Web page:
The shocking and untimely death of musical icon Prince earlier this year saddened millions of fans and fellow musicians around the world—but the news media, particularly in the U.S., seemingly cannot get enough of the salacious, tragic details surrounding the influential musician’s death. Unsurprisingly, many articles from the mainstream media, the music press, and celebrity news sites have focused on Prince’s medication regimen for his chronic hip pain; he was reportedly taking Percocet to manage the pain that plagued him for many years, said to be a result of decades of physical activity stemming from a strenuous performing style.
A full autopsy report has yet to be released—yet the media has taken the “Prince was taking pain pills” detail and run with it, resulting in a veritable avalanche of coverage that lines right up with the most damaging and least nuanced coverage of the “pain pill epidemic” that has been dominating headlines in recent months: He had an addiction problem and was planning to meet with a specialist in the field shortly before he died. There is an arrest warrant out for the doctor who prescribed pain pills to him before his death. He was carrying opioid medication at the time of his death. Few of the thousands of articles written in the wake of Prince’s death engage with his chronic pain issues; many of them merely mention his chronic hip pain, and then fail to bring it up again.
In the rush to paint Prince as an addict—even when it is not clear what other medications he was taking (if any), or how much pain medication he was taking just before he died—any nuance in talking about the unique set of issues that he may have been dealing with has been swept aside, as Lorraine Berry of RawStory contends in a powerful editorial. Instead, many media outlets seem content to imply—or repeat—the “opioid addict” angle without questioning the narrative of opioid medication as always bad even when it is used for legitimate reasons, such as chronic pain.
Along with Berry’s piece, there have been a precious few articles that push back against this tide—most notably from University of Buffalo professor of Pharmacology Jerrold C. Winter, who admirably covers the basic physiology of how opiate medication works, and outlines why use of those medications is one of many tools used to treat chronic pain. In his recent piece for Slate, Winter explains the crucial distinction between drug dependence and drug addiction—and why distinguishing between the two is so important in any conversation about Prince’s death, or any conversation about the management of chronic pain. The news media—and especially publications that trade in gruesome addiction narratives about pain pill misuse and abuse—would do well to heed Winter’s level-headed advice.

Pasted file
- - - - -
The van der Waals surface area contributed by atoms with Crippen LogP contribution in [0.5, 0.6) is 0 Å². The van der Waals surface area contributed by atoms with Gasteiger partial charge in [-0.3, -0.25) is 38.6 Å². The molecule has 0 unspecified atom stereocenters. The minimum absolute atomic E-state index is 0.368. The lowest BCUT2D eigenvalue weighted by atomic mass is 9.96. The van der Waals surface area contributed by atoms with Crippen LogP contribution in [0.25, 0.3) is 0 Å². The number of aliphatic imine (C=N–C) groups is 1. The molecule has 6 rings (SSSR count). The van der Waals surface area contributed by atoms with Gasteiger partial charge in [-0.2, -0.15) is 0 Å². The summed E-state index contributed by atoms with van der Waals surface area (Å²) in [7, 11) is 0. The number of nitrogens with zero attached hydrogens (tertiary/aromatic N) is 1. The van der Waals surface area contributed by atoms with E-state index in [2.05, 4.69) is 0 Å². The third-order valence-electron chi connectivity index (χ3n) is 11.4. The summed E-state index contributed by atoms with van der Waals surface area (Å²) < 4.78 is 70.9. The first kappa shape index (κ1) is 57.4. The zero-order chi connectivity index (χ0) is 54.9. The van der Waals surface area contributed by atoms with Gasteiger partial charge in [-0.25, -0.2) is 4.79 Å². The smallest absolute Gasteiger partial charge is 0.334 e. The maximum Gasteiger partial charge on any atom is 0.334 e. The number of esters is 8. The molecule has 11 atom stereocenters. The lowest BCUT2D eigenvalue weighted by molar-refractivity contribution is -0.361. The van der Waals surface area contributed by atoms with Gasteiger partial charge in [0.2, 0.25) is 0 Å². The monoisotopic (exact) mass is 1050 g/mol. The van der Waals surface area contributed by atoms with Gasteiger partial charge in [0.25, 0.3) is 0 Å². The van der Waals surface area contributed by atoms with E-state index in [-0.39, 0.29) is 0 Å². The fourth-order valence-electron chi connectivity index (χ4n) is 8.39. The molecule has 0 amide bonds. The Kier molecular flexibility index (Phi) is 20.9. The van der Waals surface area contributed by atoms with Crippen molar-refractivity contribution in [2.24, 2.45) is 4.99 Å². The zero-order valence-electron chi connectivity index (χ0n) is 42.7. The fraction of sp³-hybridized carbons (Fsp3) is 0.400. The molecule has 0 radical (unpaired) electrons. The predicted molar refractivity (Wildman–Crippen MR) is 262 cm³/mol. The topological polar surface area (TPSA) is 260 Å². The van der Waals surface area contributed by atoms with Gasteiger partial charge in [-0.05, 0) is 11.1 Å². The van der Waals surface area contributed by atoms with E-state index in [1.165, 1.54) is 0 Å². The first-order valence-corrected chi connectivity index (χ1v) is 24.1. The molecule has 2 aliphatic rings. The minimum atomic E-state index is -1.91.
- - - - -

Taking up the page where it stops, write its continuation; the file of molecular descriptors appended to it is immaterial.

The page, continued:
Of course, dealing with chronic pain and being a drug addict are not mutually exclusive—it is possible that Prince could have had problems with both. However, the lack of media understanding—and the usual public misunderstanding—of drug dependence versus drug addiction does not help, especially when the media coverage is so one-sided. And as journalist Maia Szalavitz points out in a recent blog post for Scientific American, the number of chronic pain patients who get addicted to opiate pain medication when they are prescribed those drugs is relatively slim:
In general, new addictions are uncommon among people who take opioids for pain in general. A Cochrane review of opioid prescribing for chronic pain found that less than one percent of those who were well-screened for drug problems developed new addictions during pain care; a less rigorous, but more recent review put the rate of addiction among people taking opioids for chronic pain at 8-12 percent.
Moreover, a study of nearly 136,000 opioid overdose victims treated in the emergency room in 2010, which was published in JAMA Internal Medicine in 2014 found that just 13 percent had a chronic pain condition.
The torrent of coverage regarding the role that opioid medication may have played in Prince’s death comes at a particularly strange time for chronic pain patients, especially those who rely on opiates to provide some shred of normalcy in their everyday lives. Recent media coverage of the “pain pill epidemic” has focused on narratives of people who are addicted opioid medications, or who have made the transition to street drugs, but who do not live with chronic pain. As journalist Lindsay Beyerstein has recently written, some experts who are dealing with the “epidemic” on a policy level—and who have considerable access to media platforms such as the New York Times’ op/ed page—have chosen to condemn pain patients who need these medications, instead of attempting to empathize with them, or work with chronic pain advocacy groups to find a solution to the problem that does not further alienate people in debilitating pain.
The voices of chronic pain patients who have had success with correctly prescribed opiate medications seem oddly absent from the mass media narrative; this lack of input from chronic pain patients on the benefits of certain medications has most recently reared its metaphorical head in the Center For Disease Control’s recent recommendations regarding prescribing of opiate medication for chronic pain. Members of the online chronic pain community have taken to social media to push back against the CDC’s recommendations—however, it remains to be seen whether the CDC, FDA, or other federal regulatory bodies will listen.
Prince lived in circumstances that are, and were, extremely different from that of most chronic pain patients. Regardless of his level of drug use to manage his pain, his unfortunately early death should not be used as a “gotcha” to further deny useful medication to people who legitimately need it.
Photo: Juan Bendana/Creative Commons